2. So true! When you are a student you have plenty of time but no money, then when you start working you suddenly have money but no time to spend it..

  3. Those of us still in college do worry about this (as you would know)! Hopefully, I’m going to try and avoid this by teaching English abroad and living minimalistic for as long as possible!

    My goal (in the big picture) is to not work a 9-5 job. If I succeed, I believe I’ll be relatively happy.

    1. That’s exactly what I want to do!!! I hope to be able to teach English somewhere someday and combat the 9-5 as much as humanly possible. If I can do it, so can you!!! I’m working on a post on how to combat the working world after college, so be on the look out for it soon. 😉

      1. Will Do! Have you read Nomadic Matt’s “How to Teach English Abroad”? It’s an e-book! I really suggest reading it. Soooo much information, and all of it actually useful too!

  4. Really interesting post because I think exactly the opposite! I always hated school, never wanted to study and quit education with 16 to start working. And I loved every second of it. I love the financial freedom/stability, not having to sit in lectures for hours and being forced to write essays and research. I can work and contribute to a companies success, take my career in my own hands, work in my own time and deal with things the way I think is best (not in all jobs I guess). I love the fact I can take holidays mostly when I want and make use of cheap off season deals in March or October. And many more things! I guess the difference could be in America that you don’t get much annual leave and the work conditions are tougher? I started working in Germany with 32 days holiday, 10 bank holidays and 14 salaries a year. No overtime either 🙂 Ireland can’t offer that but at least 25 days annual leave.. I have no idea how you guys do it in America with some people not being able to take leave at all in their first year for fear of being sacked and ridiculous overtime.. If they would improve working conditions like in some European countries then perhaps people would enjoy their work place more?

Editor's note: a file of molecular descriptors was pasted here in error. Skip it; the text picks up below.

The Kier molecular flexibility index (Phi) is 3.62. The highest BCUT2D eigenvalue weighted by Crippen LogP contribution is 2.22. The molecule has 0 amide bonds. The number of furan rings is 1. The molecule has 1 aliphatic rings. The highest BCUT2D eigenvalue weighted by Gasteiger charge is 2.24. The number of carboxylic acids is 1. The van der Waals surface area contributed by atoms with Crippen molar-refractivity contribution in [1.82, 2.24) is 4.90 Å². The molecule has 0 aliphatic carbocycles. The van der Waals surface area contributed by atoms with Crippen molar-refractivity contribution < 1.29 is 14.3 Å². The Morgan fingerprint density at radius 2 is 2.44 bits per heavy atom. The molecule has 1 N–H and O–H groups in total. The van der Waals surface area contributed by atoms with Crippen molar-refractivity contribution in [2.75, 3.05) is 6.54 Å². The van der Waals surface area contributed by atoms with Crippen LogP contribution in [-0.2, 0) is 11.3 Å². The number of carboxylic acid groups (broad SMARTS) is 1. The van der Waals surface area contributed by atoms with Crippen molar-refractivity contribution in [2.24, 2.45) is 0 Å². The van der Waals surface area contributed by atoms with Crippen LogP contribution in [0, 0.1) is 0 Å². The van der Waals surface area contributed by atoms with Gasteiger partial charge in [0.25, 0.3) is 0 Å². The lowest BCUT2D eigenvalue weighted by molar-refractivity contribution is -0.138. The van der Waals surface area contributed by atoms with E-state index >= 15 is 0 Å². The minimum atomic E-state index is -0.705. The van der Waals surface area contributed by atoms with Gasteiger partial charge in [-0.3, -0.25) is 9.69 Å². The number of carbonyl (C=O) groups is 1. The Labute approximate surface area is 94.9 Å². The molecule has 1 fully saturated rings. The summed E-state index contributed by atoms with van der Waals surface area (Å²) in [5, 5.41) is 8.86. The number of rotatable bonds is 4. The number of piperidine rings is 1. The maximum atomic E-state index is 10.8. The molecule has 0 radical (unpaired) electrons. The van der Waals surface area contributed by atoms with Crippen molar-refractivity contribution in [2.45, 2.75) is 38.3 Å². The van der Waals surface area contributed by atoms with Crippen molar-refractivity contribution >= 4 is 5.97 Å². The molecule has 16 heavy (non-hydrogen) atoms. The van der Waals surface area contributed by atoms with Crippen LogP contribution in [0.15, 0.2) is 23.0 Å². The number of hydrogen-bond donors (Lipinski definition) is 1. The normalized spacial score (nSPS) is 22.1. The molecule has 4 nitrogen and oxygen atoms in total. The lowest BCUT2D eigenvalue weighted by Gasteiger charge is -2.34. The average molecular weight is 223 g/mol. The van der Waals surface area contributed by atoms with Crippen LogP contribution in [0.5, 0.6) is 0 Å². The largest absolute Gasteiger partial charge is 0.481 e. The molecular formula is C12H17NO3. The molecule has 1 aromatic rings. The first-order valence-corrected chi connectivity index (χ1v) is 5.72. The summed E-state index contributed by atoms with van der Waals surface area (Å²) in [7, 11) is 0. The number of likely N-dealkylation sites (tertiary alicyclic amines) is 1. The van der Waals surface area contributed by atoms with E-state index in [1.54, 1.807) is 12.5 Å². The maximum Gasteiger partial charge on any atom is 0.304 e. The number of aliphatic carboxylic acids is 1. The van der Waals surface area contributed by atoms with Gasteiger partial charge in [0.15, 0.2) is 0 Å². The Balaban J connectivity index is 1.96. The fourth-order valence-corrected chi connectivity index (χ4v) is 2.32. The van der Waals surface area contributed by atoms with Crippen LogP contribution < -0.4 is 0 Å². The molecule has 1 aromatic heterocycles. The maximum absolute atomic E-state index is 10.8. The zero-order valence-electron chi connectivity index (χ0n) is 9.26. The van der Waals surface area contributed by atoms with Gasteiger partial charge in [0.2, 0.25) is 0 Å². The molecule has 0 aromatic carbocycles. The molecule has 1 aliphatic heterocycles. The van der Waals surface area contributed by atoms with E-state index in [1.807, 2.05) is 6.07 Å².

1. Working in America is actually REALLY depressing. Now that I worked in a country where at least once a month there was a national-everyone-take-a-day-off-holiday and people were encouraged to take vacations, I’m dreading looking for a “real job” here in America. It’s difficult to explain. Americans are driven to work and not to live. We have a very skewed mindset of makes a successful person. That is one of the things I’ve struggled most with my family. I don’t know how to explain it… it’s just sad .BUT!!! I will be writing a post soon on how to combat the life after college. Sooo that’s something

      1. That sounds like a good idea, give advice to other people straight from college to show them what options they have! Not everyone is cut out for office life, 9-5, career, etc.. It’s sad to hear how depressing work life is in the US. I would totally hate it it, too. In fact, I’d probably get fired after one month for wanting to take leave! Annual leave is an essential part of my working life and I have turned down jobs at American companies here in Dublin because they didn’t offer the usual 25 days but only 20 days off. They need to know that they cannot and should not do that in Europe – otherwise we soon get exploited the same way that you guys do over there 🙁